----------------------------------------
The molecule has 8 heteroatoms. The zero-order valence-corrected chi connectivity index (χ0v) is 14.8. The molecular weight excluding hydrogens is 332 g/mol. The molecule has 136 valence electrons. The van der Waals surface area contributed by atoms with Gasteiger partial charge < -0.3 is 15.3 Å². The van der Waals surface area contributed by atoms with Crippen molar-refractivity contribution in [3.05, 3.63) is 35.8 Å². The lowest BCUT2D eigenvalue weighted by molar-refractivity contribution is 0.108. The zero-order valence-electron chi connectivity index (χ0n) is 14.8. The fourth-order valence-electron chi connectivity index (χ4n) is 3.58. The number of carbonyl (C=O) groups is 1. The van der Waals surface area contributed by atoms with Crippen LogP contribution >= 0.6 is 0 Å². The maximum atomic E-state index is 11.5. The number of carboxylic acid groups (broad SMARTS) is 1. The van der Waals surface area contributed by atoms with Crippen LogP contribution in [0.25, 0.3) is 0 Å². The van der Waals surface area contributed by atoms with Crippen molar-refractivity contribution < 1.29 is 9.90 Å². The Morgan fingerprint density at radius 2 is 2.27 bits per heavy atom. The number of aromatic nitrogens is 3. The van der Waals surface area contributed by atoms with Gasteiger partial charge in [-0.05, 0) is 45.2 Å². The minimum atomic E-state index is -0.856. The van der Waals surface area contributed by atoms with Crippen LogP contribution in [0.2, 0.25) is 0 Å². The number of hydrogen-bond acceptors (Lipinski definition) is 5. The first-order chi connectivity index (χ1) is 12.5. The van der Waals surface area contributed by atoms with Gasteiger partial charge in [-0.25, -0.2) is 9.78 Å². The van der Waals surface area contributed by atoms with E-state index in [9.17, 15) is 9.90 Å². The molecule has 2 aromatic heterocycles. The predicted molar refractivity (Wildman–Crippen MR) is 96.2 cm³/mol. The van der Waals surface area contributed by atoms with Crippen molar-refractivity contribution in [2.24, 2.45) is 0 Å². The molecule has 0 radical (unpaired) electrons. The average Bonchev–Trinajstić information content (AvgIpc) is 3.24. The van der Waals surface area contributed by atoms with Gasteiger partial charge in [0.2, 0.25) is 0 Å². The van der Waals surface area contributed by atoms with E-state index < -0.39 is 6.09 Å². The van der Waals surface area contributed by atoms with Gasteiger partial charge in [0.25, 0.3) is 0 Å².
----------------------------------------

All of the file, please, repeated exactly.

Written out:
The molecule has 8 heteroatoms. The zero-order valence-corrected chi connectivity index (χ0v) is 14.8. The molecular weight excluding hydrogens is 332 g/mol. The molecule has 136 valence electrons. The van der Waals surface area contributed by atoms with Gasteiger partial charge < -0.3 is 15.3 Å². The van der Waals surface area contributed by atoms with Crippen molar-refractivity contribution in [3.05, 3.63) is 35.8 Å². The lowest BCUT2D eigenvalue weighted by molar-refractivity contribution is 0.108. The zero-order valence-electron chi connectivity index (χ0n) is 14.8. The fourth-order valence-electron chi connectivity index (χ4n) is 3.58. The number of carbonyl (C=O) groups is 1. The van der Waals surface area contributed by atoms with Crippen LogP contribution >= 0.6 is 0 Å². The maximum atomic E-state index is 11.5. The number of carboxylic acid groups (broad SMARTS) is 1. The van der Waals surface area contributed by atoms with Crippen LogP contribution in [0.25, 0.3) is 0 Å². The van der Waals surface area contributed by atoms with Crippen molar-refractivity contribution < 1.29 is 9.90 Å². The Morgan fingerprint density at radius 2 is 2.27 bits per heavy atom. The number of aromatic nitrogens is 3. The van der Waals surface area contributed by atoms with Gasteiger partial charge in [-0.05, 0) is 45.2 Å². The minimum atomic E-state index is -0.856. The van der Waals surface area contributed by atoms with Crippen LogP contribution in [0.2, 0.25) is 0 Å². The number of hydrogen-bond acceptors (Lipinski definition) is 5. The first-order chi connectivity index (χ1) is 12.5. The van der Waals surface area contributed by atoms with Gasteiger partial charge in [-0.25, -0.2) is 9.78 Å². The van der Waals surface area contributed by atoms with E-state index in [9.17, 15) is 9.90 Å². The molecule has 2 aromatic heterocycles. The predicted molar refractivity (Wildman–Crippen MR) is 96.2 cm³/mol. The van der Waals surface area contributed by atoms with Crippen molar-refractivity contribution in [2.24, 2.45) is 0 Å². The molecule has 0 radical (unpaired) electrons. The average Bonchev–Trinajstić information content (AvgIpc) is 3.24. The van der Waals surface area contributed by atoms with Gasteiger partial charge in [0.2, 0.25) is 0 Å². The van der Waals surface area contributed by atoms with E-state index < -0.39 is 6.09 Å². The van der Waals surface area contributed by atoms with Gasteiger partial charge in [0.25, 0.3) is 0 Å².